So Saul's like - fine, have at it.

So, Goliath takes a good hard look at David and laughs to himself . . . and continues to taunt and curse him.

"Come here," he said, "and I'll give your flesh to the birds of the air and the beasts of the field!"

David said to the Philistine, "You come against me with sword and spear and javelin, but I come against you in the name of the Lord Almighty, the God of the armies of Israel, whom you have defied. This day the Lord will hand you over to me, and I'll strike you down and cut off your head. Today I will give the carcasses of the Philistine army to the birds of the air and the beasts of the earth, and the whole world will know that there is a God in Israel. All those gathered here will know that it is not by sword or spear that the Lord saves; for the battle is the Lord's, and he will give all of you into our hands."
[1 Samuel 17:44-47]

And we all know how the story ends - David, wearing no armor and carrying nothing but a slingshot, launches one stone into Goliath's dome and it's over.

I'd like to point out a few things about David and what we can learn from this. David didn't see as the other Israelites in the army did. He wasn't crippled by fear, and he didn't limit God's ability to work by his ability to see. (the abilities and resources he saw before him). He saw this battle as Almighty God versus a human Philistine, not tiny David versus the all-around champion and giant Goliath.

Once he saw this battle as the Creator of the universe versus a creation, it was clear who was going to come out on top.

He had amazing faith. He stood very firm and confident that God was not only going to deliver this Philistine into their hands, but the entire Philistine army. It was obvious to everyone that David didn't stand a fighting chance against this dude. However, David wasn't relying on himself or his resources (I mean, he didn't even have any) at all. He was relying fully on the Lord.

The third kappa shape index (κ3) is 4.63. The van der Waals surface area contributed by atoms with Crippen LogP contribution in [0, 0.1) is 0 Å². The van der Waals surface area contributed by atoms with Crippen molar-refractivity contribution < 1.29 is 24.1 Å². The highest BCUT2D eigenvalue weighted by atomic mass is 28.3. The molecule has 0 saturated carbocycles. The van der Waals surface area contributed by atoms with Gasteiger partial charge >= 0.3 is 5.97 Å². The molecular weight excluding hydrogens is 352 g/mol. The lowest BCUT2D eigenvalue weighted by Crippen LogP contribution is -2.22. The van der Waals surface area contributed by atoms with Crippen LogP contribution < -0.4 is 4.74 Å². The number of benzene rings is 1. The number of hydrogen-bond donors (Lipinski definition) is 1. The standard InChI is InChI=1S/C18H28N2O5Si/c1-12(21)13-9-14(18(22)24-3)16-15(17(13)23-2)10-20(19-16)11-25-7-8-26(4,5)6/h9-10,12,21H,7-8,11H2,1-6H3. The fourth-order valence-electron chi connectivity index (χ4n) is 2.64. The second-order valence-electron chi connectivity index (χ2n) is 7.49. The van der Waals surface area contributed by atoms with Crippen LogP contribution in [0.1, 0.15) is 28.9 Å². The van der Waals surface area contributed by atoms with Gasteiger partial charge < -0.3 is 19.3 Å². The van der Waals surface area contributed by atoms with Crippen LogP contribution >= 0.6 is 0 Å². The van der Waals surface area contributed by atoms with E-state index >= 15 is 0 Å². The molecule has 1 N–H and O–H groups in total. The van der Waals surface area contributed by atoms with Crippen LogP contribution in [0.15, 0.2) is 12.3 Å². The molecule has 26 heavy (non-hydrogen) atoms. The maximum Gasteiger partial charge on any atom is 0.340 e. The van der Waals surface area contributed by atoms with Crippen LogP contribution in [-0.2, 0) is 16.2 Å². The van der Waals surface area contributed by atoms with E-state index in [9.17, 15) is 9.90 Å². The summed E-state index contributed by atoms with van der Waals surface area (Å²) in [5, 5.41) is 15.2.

So David . . .

-recognized that this was God's battle, not his. He fully trusted and relied on God to do everything. He saw that God was much bigger than Goliath, an army, or any form of weapon.
-didn't rely on what he could see (his circumstances), his abilities, resources or strengths.
-was completely fueled (and very firm) by faith, not fear or pride.
-was at rest, fully confident in what God was going to do.
-went into this for the Lord's fame and glory, not his own.

What if we all had faith like David's? What if we had the same trust, ability to rest and stand firm with confidence in all areas of our lives?

What if we quit freaking out because of the horrible scenarios we picture in our minds when we think about the future? What if we quit worrying about the future based on our limited viewpoint, current resources and circumstances?

What if we trusted that God was going to win the battle in our lives, whatever it may be? (our doubts, lack of faith, future plans, personal flaws, baggage, wounds, heartaches, desires, hopes, dreams, fears, struggles, shortcomings)? That it's ultimately His war, not our own. Knowing that He is going to take care of us, just as he took care of David and the Israelites.